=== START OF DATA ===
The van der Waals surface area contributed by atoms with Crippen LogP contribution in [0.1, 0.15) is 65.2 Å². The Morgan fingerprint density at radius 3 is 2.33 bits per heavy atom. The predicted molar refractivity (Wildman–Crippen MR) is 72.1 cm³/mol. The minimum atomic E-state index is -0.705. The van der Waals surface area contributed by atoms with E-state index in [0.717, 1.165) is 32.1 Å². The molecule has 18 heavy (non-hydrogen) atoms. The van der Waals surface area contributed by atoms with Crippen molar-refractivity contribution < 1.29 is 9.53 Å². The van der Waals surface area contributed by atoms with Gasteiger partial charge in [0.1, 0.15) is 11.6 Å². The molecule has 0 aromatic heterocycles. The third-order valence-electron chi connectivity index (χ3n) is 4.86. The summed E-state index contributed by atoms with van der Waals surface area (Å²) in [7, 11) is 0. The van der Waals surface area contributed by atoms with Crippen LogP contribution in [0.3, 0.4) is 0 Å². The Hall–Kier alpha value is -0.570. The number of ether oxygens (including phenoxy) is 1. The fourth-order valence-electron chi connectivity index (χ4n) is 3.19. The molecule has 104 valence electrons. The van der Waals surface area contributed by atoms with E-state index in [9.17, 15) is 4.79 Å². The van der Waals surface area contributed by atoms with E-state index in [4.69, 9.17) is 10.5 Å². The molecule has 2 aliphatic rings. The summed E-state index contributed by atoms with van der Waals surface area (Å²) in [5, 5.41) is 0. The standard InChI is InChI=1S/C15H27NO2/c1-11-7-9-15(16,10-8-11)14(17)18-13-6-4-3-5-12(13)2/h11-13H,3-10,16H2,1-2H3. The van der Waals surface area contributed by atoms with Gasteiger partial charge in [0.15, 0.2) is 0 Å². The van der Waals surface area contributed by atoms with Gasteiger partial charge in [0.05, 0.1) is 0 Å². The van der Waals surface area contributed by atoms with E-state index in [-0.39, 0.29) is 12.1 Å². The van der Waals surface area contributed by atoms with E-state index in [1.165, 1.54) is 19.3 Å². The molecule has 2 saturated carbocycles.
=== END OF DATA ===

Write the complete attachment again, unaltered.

The van der Waals surface area contributed by atoms with Crippen LogP contribution in [0.1, 0.15) is 65.2 Å². The Morgan fingerprint density at radius 3 is 2.33 bits per heavy atom. The predicted molar refractivity (Wildman–Crippen MR) is 72.1 cm³/mol. The minimum atomic E-state index is -0.705. The van der Waals surface area contributed by atoms with E-state index in [0.717, 1.165) is 32.1 Å². The molecule has 18 heavy (non-hydrogen) atoms. The van der Waals surface area contributed by atoms with Crippen molar-refractivity contribution < 1.29 is 9.53 Å². The van der Waals surface area contributed by atoms with Gasteiger partial charge in [0.1, 0.15) is 11.6 Å². The molecule has 0 aromatic heterocycles. The third-order valence-electron chi connectivity index (χ3n) is 4.86. The summed E-state index contributed by atoms with van der Waals surface area (Å²) in [7, 11) is 0. The van der Waals surface area contributed by atoms with Crippen LogP contribution in [0.3, 0.4) is 0 Å². The Hall–Kier alpha value is -0.570. The number of ether oxygens (including phenoxy) is 1. The fourth-order valence-electron chi connectivity index (χ4n) is 3.19. The molecule has 104 valence electrons. The van der Waals surface area contributed by atoms with E-state index in [9.17, 15) is 4.79 Å². The van der Waals surface area contributed by atoms with E-state index in [4.69, 9.17) is 10.5 Å². The molecule has 2 aliphatic rings. The summed E-state index contributed by atoms with van der Waals surface area (Å²) in [5, 5.41) is 0. The standard InChI is InChI=1S/C15H27NO2/c1-11-7-9-15(16,10-8-11)14(17)18-13-6-4-3-5-12(13)2/h11-13H,3-10,16H2,1-2H3. The van der Waals surface area contributed by atoms with Gasteiger partial charge in [0.15, 0.2) is 0 Å². The van der Waals surface area contributed by atoms with Gasteiger partial charge in [0.05, 0.1) is 0 Å². The van der Waals surface area contributed by atoms with E-state index in [-0.39, 0.29) is 12.1 Å². The van der Waals surface area contributed by atoms with E-state index in [1.165, 1.54) is 19.3 Å². The molecule has 2 saturated carbocycles.